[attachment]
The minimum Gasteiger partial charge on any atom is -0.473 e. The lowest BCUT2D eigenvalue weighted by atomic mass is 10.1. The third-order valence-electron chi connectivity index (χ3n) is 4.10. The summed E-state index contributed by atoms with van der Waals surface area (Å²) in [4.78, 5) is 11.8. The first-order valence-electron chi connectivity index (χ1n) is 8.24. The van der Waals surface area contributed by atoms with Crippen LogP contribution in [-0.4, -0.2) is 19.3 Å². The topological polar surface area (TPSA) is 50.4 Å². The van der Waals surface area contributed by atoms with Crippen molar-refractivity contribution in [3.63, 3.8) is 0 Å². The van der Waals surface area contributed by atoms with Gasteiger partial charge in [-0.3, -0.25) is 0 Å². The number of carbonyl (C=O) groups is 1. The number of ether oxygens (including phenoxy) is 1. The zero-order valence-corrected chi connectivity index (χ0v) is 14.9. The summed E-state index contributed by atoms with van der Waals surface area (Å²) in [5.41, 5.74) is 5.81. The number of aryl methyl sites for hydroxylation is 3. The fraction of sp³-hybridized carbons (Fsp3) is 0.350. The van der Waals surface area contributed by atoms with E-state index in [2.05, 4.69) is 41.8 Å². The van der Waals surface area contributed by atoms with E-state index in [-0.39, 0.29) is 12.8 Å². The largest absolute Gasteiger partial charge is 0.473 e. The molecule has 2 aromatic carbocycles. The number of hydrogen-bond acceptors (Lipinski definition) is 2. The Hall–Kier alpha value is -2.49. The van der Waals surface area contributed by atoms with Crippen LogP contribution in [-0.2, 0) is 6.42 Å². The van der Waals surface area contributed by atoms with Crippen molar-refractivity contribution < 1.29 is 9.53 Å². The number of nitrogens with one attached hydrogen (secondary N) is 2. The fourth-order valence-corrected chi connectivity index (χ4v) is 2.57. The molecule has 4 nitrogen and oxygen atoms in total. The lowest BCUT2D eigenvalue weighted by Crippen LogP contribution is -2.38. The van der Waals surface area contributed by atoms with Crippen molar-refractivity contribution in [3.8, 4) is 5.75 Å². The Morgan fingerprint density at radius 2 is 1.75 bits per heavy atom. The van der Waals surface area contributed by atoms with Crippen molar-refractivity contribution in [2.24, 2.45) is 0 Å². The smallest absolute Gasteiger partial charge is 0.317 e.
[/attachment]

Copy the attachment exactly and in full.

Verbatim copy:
The minimum Gasteiger partial charge on any atom is -0.473 e. The lowest BCUT2D eigenvalue weighted by atomic mass is 10.1. The third-order valence-electron chi connectivity index (χ3n) is 4.10. The summed E-state index contributed by atoms with van der Waals surface area (Å²) in [4.78, 5) is 11.8. The first-order valence-electron chi connectivity index (χ1n) is 8.24. The van der Waals surface area contributed by atoms with Crippen LogP contribution in [-0.4, -0.2) is 19.3 Å². The topological polar surface area (TPSA) is 50.4 Å². The van der Waals surface area contributed by atoms with Crippen molar-refractivity contribution in [3.63, 3.8) is 0 Å². The van der Waals surface area contributed by atoms with Gasteiger partial charge in [-0.3, -0.25) is 0 Å². The number of carbonyl (C=O) groups is 1. The number of ether oxygens (including phenoxy) is 1. The zero-order valence-corrected chi connectivity index (χ0v) is 14.9. The summed E-state index contributed by atoms with van der Waals surface area (Å²) in [5.41, 5.74) is 5.81. The number of aryl methyl sites for hydroxylation is 3. The fraction of sp³-hybridized carbons (Fsp3) is 0.350. The van der Waals surface area contributed by atoms with E-state index in [2.05, 4.69) is 41.8 Å². The van der Waals surface area contributed by atoms with E-state index in [-0.39, 0.29) is 12.8 Å². The largest absolute Gasteiger partial charge is 0.473 e. The molecule has 2 aromatic carbocycles. The number of hydrogen-bond acceptors (Lipinski definition) is 2. The Hall–Kier alpha value is -2.49. The van der Waals surface area contributed by atoms with Crippen LogP contribution in [-0.2, 0) is 6.42 Å². The van der Waals surface area contributed by atoms with Crippen molar-refractivity contribution < 1.29 is 9.53 Å². The number of nitrogens with one attached hydrogen (secondary N) is 2. The fourth-order valence-corrected chi connectivity index (χ4v) is 2.57. The molecule has 4 nitrogen and oxygen atoms in total. The lowest BCUT2D eigenvalue weighted by Crippen LogP contribution is -2.38. The van der Waals surface area contributed by atoms with Crippen molar-refractivity contribution in [3.8, 4) is 5.75 Å². The Morgan fingerprint density at radius 2 is 1.75 bits per heavy atom. The van der Waals surface area contributed by atoms with Crippen molar-refractivity contribution in [2.24, 2.45) is 0 Å². The smallest absolute Gasteiger partial charge is 0.317 e.